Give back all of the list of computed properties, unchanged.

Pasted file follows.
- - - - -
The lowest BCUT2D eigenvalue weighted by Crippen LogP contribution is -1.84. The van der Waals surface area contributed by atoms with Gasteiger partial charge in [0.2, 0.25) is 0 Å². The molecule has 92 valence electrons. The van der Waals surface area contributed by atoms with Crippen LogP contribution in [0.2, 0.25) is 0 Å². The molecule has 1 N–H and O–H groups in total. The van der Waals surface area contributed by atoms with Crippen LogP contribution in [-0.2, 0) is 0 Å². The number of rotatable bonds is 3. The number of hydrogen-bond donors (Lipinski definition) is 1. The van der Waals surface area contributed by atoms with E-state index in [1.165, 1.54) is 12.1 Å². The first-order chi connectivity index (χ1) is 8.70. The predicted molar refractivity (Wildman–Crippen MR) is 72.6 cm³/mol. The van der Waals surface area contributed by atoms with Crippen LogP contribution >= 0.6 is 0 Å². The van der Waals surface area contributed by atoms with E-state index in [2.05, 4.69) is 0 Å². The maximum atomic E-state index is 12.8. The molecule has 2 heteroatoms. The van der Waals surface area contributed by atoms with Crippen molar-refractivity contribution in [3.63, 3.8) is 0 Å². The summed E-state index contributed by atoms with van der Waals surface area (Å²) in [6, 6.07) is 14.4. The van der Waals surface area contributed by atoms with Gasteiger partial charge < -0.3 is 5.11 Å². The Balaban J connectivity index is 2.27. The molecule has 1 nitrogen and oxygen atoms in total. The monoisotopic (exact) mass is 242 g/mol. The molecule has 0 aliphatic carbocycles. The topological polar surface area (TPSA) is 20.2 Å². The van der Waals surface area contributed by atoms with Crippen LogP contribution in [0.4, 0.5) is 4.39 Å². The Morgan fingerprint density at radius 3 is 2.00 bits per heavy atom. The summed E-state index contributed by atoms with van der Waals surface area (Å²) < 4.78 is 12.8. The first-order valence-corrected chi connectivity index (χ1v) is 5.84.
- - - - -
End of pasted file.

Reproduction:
The lowest BCUT2D eigenvalue weighted by Crippen LogP contribution is -1.84. The van der Waals surface area contributed by atoms with Gasteiger partial charge in [0.2, 0.25) is 0 Å². The molecule has 92 valence electrons. The van der Waals surface area contributed by atoms with Crippen LogP contribution in [0.2, 0.25) is 0 Å². The molecule has 1 N–H and O–H groups in total. The van der Waals surface area contributed by atoms with Crippen LogP contribution in [-0.2, 0) is 0 Å². The number of rotatable bonds is 3. The number of hydrogen-bond donors (Lipinski definition) is 1. The van der Waals surface area contributed by atoms with E-state index in [1.165, 1.54) is 12.1 Å². The first-order chi connectivity index (χ1) is 8.70. The predicted molar refractivity (Wildman–Crippen MR) is 72.6 cm³/mol. The van der Waals surface area contributed by atoms with Crippen LogP contribution >= 0.6 is 0 Å². The van der Waals surface area contributed by atoms with E-state index in [2.05, 4.69) is 0 Å². The maximum atomic E-state index is 12.8. The molecule has 2 heteroatoms. The van der Waals surface area contributed by atoms with Crippen molar-refractivity contribution in [3.63, 3.8) is 0 Å². The summed E-state index contributed by atoms with van der Waals surface area (Å²) in [6, 6.07) is 14.4. The van der Waals surface area contributed by atoms with Gasteiger partial charge < -0.3 is 5.11 Å². The Balaban J connectivity index is 2.27. The molecule has 1 nitrogen and oxygen atoms in total. The monoisotopic (exact) mass is 242 g/mol. The molecule has 0 aliphatic carbocycles. The topological polar surface area (TPSA) is 20.2 Å². The van der Waals surface area contributed by atoms with Crippen LogP contribution in [0.4, 0.5) is 4.39 Å². The Morgan fingerprint density at radius 3 is 2.00 bits per heavy atom. The summed E-state index contributed by atoms with van der Waals surface area (Å²) < 4.78 is 12.8. The first-order valence-corrected chi connectivity index (χ1v) is 5.84.